LONDON (Reuters) - Protestors scaled a large crane in London’s parliament square early on Monday, calling for a referendum on the European Union Lisbon treaty.
Police were called to Middlesex Guildhall at 2 a.m. after reports that protesters had unfurled banners at the top of a large industrial crane.
Days before members of parliament are due to vote on a Conservative amendment to the EU treaty bill calling for a referendum, two male protesters revealed banners stating “Referendum Now” and “Give us a vote”.
“We are talking to them,” a police spokeswoman said of the protesters. “Their safety is paramount but they are not causing traffic disruptions... so we will wait and see what happens.
“They could be up there for hours or they could come down any minute. We will keep an eye on it.”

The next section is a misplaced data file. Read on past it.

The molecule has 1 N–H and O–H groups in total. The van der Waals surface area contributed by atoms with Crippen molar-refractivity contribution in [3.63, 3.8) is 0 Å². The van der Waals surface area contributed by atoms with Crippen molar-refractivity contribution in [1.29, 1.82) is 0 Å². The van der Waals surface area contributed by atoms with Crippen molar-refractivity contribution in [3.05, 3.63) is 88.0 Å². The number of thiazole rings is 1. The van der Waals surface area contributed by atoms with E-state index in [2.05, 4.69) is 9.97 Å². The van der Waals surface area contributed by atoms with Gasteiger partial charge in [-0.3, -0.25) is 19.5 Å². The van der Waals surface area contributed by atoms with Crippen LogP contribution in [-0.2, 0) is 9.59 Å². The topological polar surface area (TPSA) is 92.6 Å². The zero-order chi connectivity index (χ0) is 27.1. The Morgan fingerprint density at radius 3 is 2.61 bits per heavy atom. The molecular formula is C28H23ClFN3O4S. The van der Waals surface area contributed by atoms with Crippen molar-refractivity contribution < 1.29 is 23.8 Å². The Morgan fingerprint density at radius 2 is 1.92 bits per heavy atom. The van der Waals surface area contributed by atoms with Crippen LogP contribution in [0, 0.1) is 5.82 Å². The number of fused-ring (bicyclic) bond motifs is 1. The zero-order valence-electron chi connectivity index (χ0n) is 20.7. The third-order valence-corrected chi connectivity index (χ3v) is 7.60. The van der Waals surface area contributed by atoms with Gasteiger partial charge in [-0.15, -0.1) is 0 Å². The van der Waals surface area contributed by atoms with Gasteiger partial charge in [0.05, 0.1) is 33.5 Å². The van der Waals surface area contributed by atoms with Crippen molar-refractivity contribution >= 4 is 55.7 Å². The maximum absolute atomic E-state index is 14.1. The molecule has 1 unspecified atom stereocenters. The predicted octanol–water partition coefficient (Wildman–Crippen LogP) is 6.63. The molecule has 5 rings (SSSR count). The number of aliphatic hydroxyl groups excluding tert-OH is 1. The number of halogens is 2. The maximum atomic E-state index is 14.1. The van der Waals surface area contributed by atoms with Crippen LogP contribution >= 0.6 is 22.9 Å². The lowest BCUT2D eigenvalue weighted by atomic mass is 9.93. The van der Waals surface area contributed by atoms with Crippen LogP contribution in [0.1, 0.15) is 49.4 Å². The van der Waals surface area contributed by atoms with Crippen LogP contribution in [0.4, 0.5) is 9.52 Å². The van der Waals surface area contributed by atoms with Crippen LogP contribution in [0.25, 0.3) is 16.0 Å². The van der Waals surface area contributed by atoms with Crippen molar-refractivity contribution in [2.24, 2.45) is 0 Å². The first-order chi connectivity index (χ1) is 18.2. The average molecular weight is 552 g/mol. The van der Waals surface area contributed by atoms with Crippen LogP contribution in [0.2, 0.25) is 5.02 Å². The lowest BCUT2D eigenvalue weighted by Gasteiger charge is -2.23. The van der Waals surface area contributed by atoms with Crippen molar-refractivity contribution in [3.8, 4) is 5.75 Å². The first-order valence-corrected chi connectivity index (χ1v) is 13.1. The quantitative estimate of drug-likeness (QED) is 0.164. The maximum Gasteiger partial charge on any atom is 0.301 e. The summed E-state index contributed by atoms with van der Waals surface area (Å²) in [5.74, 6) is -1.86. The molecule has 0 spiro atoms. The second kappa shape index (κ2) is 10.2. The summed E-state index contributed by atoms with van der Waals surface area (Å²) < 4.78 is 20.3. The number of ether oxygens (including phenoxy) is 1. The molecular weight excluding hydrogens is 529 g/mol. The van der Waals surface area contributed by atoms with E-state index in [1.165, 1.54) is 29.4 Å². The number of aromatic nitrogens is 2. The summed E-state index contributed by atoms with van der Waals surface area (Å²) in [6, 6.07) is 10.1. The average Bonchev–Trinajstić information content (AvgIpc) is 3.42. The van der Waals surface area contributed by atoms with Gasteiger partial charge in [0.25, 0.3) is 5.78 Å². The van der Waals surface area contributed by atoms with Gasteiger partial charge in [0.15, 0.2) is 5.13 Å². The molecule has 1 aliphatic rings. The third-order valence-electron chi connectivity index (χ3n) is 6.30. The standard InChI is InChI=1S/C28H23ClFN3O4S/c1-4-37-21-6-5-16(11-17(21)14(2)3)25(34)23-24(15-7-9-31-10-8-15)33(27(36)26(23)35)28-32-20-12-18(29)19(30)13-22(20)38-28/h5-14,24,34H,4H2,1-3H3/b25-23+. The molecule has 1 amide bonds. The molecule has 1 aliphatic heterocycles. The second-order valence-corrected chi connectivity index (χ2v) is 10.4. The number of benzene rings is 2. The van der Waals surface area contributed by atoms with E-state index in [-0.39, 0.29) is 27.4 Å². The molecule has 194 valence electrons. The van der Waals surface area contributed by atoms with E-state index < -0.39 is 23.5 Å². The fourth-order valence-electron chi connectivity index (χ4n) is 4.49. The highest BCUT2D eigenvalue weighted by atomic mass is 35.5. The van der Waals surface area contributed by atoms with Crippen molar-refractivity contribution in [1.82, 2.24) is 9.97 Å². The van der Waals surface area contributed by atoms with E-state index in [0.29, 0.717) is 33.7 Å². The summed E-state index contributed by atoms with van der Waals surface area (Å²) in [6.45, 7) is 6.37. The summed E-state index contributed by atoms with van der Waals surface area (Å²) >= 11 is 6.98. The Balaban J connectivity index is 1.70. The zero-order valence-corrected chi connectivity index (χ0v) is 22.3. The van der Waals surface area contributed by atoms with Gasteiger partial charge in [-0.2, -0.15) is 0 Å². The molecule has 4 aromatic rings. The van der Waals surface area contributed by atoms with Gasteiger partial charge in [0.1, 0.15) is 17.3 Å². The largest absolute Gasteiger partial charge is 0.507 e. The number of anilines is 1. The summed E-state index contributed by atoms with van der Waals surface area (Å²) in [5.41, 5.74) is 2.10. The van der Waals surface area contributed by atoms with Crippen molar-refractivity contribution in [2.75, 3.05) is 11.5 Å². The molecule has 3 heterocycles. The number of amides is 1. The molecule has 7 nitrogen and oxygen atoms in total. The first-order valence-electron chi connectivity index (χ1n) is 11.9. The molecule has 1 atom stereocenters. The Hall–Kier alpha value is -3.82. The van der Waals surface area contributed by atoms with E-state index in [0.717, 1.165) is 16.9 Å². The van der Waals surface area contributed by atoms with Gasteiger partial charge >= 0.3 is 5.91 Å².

She dismissed as “ludicrous” reports that officers could climb up to rescue them.
The protest was staged after a mini-ballot organised by the “I want a Referendum” campaign group, showed that almost 90 percent voters want a referendum on the Lisbon treaty, which aims to reform the EU’s institutions.
In one of the biggest public surveys yet on the issue, more than 133,000 of the 152,000 people in 10 constituencies surveyed by the group favoured a national referendum.
Brown has angered the Conservatives, Euro-sceptic newspapers and even some members of his own Labour Party by consistently refusing to hold a referendum on the Lisbon treaty.
The Labour party had promised a referendum on the constitutional treaty which preceded the Lisbon document, but those plans were dropped when the EU rewrote the constitutional treaty after it was rejected by national ballots in several member states.
Brown has dismissed critics’ claims that the country’s interests are threatened by the Lisbon treaty.
A spokesman for “I Want Referendum” told the BBC it was not responsible for the Parliament Square protest.
Reporting by Andrew Hough; Editing by Kate Kelland
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